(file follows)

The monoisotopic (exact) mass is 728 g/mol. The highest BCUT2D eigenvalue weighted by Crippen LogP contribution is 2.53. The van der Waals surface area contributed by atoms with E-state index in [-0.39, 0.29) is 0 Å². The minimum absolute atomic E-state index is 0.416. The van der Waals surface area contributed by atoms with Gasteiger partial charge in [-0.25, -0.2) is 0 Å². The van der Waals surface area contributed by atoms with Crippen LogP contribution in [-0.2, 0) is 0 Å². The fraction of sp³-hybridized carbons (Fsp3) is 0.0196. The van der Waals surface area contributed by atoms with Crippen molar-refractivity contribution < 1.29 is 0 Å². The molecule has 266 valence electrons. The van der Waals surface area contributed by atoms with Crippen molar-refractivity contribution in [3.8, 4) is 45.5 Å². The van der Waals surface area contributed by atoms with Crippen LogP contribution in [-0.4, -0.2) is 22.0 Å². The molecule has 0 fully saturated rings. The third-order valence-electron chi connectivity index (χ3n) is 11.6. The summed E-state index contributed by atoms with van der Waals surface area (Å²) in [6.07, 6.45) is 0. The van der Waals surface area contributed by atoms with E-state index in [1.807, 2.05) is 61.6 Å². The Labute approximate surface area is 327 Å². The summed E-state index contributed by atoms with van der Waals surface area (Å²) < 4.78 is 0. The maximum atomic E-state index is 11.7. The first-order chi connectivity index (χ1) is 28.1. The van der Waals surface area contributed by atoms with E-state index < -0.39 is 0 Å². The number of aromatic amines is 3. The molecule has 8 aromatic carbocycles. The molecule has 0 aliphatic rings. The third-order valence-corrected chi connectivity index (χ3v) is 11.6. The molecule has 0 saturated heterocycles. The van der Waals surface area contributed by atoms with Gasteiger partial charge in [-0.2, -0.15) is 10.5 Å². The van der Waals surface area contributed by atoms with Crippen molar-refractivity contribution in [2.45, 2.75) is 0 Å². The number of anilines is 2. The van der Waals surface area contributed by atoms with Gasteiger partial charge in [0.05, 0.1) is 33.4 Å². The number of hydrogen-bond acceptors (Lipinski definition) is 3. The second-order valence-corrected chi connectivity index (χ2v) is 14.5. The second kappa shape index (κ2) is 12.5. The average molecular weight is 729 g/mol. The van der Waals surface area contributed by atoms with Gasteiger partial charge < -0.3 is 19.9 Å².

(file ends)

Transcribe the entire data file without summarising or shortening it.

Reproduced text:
The monoisotopic (exact) mass is 728 g/mol. The highest BCUT2D eigenvalue weighted by Crippen LogP contribution is 2.53. The van der Waals surface area contributed by atoms with E-state index in [-0.39, 0.29) is 0 Å². The minimum absolute atomic E-state index is 0.416. The van der Waals surface area contributed by atoms with Gasteiger partial charge in [-0.25, -0.2) is 0 Å². The van der Waals surface area contributed by atoms with Crippen LogP contribution in [-0.2, 0) is 0 Å². The fraction of sp³-hybridized carbons (Fsp3) is 0.0196. The van der Waals surface area contributed by atoms with Crippen molar-refractivity contribution < 1.29 is 0 Å². The molecule has 266 valence electrons. The van der Waals surface area contributed by atoms with Crippen molar-refractivity contribution in [3.8, 4) is 45.5 Å². The van der Waals surface area contributed by atoms with Crippen LogP contribution in [-0.4, -0.2) is 22.0 Å². The molecule has 0 fully saturated rings. The third-order valence-electron chi connectivity index (χ3n) is 11.6. The summed E-state index contributed by atoms with van der Waals surface area (Å²) in [6.07, 6.45) is 0. The van der Waals surface area contributed by atoms with E-state index in [1.807, 2.05) is 61.6 Å². The Labute approximate surface area is 327 Å². The summed E-state index contributed by atoms with van der Waals surface area (Å²) < 4.78 is 0. The maximum atomic E-state index is 11.7. The first-order chi connectivity index (χ1) is 28.1. The van der Waals surface area contributed by atoms with E-state index < -0.39 is 0 Å². The number of aromatic amines is 3. The molecule has 8 aromatic carbocycles. The molecule has 0 aliphatic rings. The third-order valence-corrected chi connectivity index (χ3v) is 11.6. The molecule has 0 saturated heterocycles. The van der Waals surface area contributed by atoms with Gasteiger partial charge in [-0.2, -0.15) is 10.5 Å². The van der Waals surface area contributed by atoms with Crippen molar-refractivity contribution in [2.45, 2.75) is 0 Å². The number of anilines is 2. The van der Waals surface area contributed by atoms with Gasteiger partial charge in [0.05, 0.1) is 33.4 Å². The number of hydrogen-bond acceptors (Lipinski definition) is 3. The second-order valence-corrected chi connectivity index (χ2v) is 14.5. The second kappa shape index (κ2) is 12.5. The average molecular weight is 729 g/mol. The van der Waals surface area contributed by atoms with Gasteiger partial charge < -0.3 is 19.9 Å².